Tag Archives: head injury

Minimal Brain Damage?

I’m thinking about brain injuries today. On Sunday one of my son’s teammates got carted off the diamond after falling on his head while trying to make a play. Though scary, it seems he did not sustain an injury other than a headache. At least that what the initial scans suggest. Then today I heard a story on NPR about brain injuries of soldiers experiencing a “concussive” event–those who survived roadside bombs. These soldiers may not have been pierced by shrapnel and may not have had their heads slam into something (two obvious causes of TBI) but may have experienced injury from the impulse of the blast of energy hitting their brain. Pro Publica explains the injury and has the larger story about the many soldiers who fail to be properly diagnosed and treated in military care centers.

It stands to reason why this would happen. Minor brain damage is hard to quantify. Brain scans may not pick up these minor changes. The person isn’t missing a limb which visually reminds others of injuries. Some of the symptoms are similar to other mental health problems and so providers may wonder whether injuries are physiological or psychological.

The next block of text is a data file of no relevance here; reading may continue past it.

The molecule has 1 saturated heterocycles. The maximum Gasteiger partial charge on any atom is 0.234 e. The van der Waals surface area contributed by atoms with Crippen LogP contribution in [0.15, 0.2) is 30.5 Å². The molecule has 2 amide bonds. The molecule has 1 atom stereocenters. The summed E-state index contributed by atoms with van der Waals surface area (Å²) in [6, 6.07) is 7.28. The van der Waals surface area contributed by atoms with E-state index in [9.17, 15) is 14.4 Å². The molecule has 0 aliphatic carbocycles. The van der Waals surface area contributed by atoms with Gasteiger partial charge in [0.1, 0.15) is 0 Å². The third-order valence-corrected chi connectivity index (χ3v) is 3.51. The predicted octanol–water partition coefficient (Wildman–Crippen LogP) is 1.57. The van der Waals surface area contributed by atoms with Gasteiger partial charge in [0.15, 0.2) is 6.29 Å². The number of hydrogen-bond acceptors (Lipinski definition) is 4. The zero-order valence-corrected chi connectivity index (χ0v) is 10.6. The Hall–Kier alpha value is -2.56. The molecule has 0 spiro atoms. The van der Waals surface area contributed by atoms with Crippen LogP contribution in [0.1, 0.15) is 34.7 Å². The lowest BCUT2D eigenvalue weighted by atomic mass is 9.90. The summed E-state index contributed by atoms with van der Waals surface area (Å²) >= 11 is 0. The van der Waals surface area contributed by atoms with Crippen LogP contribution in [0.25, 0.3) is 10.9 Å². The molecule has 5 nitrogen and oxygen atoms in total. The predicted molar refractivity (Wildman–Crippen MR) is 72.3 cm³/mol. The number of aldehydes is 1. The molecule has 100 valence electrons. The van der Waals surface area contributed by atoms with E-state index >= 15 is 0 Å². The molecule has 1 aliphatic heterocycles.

Some of you have been around long enough to remember MBD or minimal brain dysfunction. This was a term used in the 1960s for a wide variety of problems that now go under the name of ADHD. MBD was a way of signaling that something wasn’t right in the brain even though no one could actually pin point where the problem lay. At this point we may not have ways to identify damage to cells (rather than whole structures) and cell communication and so much use the term concussion or minor TBI (mTBI).

Worse than missing the diagnosis is not having great solutions to deal with the wide variety of symptoms. Our best solution for civilian sports related concussions is to avoid having a second, even minor, head bump. We do so by banning participation in sports for a couple of weeks. It is often these second or third bumps that do the worst of the damage. But I suspect that having a soldier sit in Iraq for a couple of weeks after being dazed by a blast will not be anyone’s desire.


Filed under counseling science, Psychiatric Medications, Psychology